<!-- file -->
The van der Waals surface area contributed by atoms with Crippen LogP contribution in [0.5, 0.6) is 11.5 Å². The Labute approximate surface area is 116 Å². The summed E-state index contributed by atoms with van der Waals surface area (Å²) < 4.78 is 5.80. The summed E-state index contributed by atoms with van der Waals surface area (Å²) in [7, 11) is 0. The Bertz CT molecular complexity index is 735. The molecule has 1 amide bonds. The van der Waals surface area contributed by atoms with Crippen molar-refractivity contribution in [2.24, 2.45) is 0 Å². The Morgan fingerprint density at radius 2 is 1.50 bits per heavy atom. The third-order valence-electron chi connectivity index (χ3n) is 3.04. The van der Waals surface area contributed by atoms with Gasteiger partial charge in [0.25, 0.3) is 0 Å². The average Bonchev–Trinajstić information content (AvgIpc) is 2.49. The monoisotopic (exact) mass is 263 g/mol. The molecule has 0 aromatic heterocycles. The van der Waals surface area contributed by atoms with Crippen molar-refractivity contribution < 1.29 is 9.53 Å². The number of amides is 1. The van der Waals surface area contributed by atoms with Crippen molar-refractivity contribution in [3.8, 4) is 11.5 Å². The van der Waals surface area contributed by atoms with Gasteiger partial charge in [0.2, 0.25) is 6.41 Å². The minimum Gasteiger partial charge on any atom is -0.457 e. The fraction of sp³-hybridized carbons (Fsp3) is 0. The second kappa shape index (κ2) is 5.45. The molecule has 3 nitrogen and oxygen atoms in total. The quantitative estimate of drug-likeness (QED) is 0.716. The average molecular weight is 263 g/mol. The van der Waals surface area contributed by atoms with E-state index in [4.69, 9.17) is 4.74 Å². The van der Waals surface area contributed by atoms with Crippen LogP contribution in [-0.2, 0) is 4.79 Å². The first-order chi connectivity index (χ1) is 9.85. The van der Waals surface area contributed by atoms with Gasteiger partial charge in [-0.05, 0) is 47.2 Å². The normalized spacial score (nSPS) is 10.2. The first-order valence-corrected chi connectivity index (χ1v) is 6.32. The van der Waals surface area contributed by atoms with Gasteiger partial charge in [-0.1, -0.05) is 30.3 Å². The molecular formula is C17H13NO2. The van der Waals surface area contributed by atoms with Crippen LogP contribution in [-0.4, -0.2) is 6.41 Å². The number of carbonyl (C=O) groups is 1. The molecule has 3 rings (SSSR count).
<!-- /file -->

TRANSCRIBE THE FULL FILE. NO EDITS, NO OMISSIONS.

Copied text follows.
The van der Waals surface area contributed by atoms with Crippen LogP contribution in [0.5, 0.6) is 11.5 Å². The Labute approximate surface area is 116 Å². The summed E-state index contributed by atoms with van der Waals surface area (Å²) < 4.78 is 5.80. The summed E-state index contributed by atoms with van der Waals surface area (Å²) in [7, 11) is 0. The Bertz CT molecular complexity index is 735. The molecule has 1 amide bonds. The van der Waals surface area contributed by atoms with Crippen molar-refractivity contribution in [2.24, 2.45) is 0 Å². The Morgan fingerprint density at radius 2 is 1.50 bits per heavy atom. The third-order valence-electron chi connectivity index (χ3n) is 3.04. The van der Waals surface area contributed by atoms with Gasteiger partial charge in [0.25, 0.3) is 0 Å². The average Bonchev–Trinajstić information content (AvgIpc) is 2.49. The monoisotopic (exact) mass is 263 g/mol. The molecule has 0 aromatic heterocycles. The van der Waals surface area contributed by atoms with Crippen molar-refractivity contribution < 1.29 is 9.53 Å². The number of amides is 1. The van der Waals surface area contributed by atoms with Crippen molar-refractivity contribution in [3.8, 4) is 11.5 Å². The van der Waals surface area contributed by atoms with Gasteiger partial charge in [0.2, 0.25) is 6.41 Å². The minimum Gasteiger partial charge on any atom is -0.457 e. The fraction of sp³-hybridized carbons (Fsp3) is 0. The second kappa shape index (κ2) is 5.45. The molecule has 3 nitrogen and oxygen atoms in total. The quantitative estimate of drug-likeness (QED) is 0.716. The average molecular weight is 263 g/mol. The van der Waals surface area contributed by atoms with E-state index in [4.69, 9.17) is 4.74 Å². The van der Waals surface area contributed by atoms with Crippen LogP contribution in [-0.2, 0) is 4.79 Å². The first-order chi connectivity index (χ1) is 9.85. The van der Waals surface area contributed by atoms with Gasteiger partial charge in [-0.05, 0) is 47.2 Å². The normalized spacial score (nSPS) is 10.2. The first-order valence-corrected chi connectivity index (χ1v) is 6.32. The van der Waals surface area contributed by atoms with Gasteiger partial charge in [-0.1, -0.05) is 30.3 Å². The molecular formula is C17H13NO2. The van der Waals surface area contributed by atoms with Crippen LogP contribution in [-0.4, -0.2) is 6.41 Å². The number of carbonyl (C=O) groups is 1. The molecule has 3 rings (SSSR count).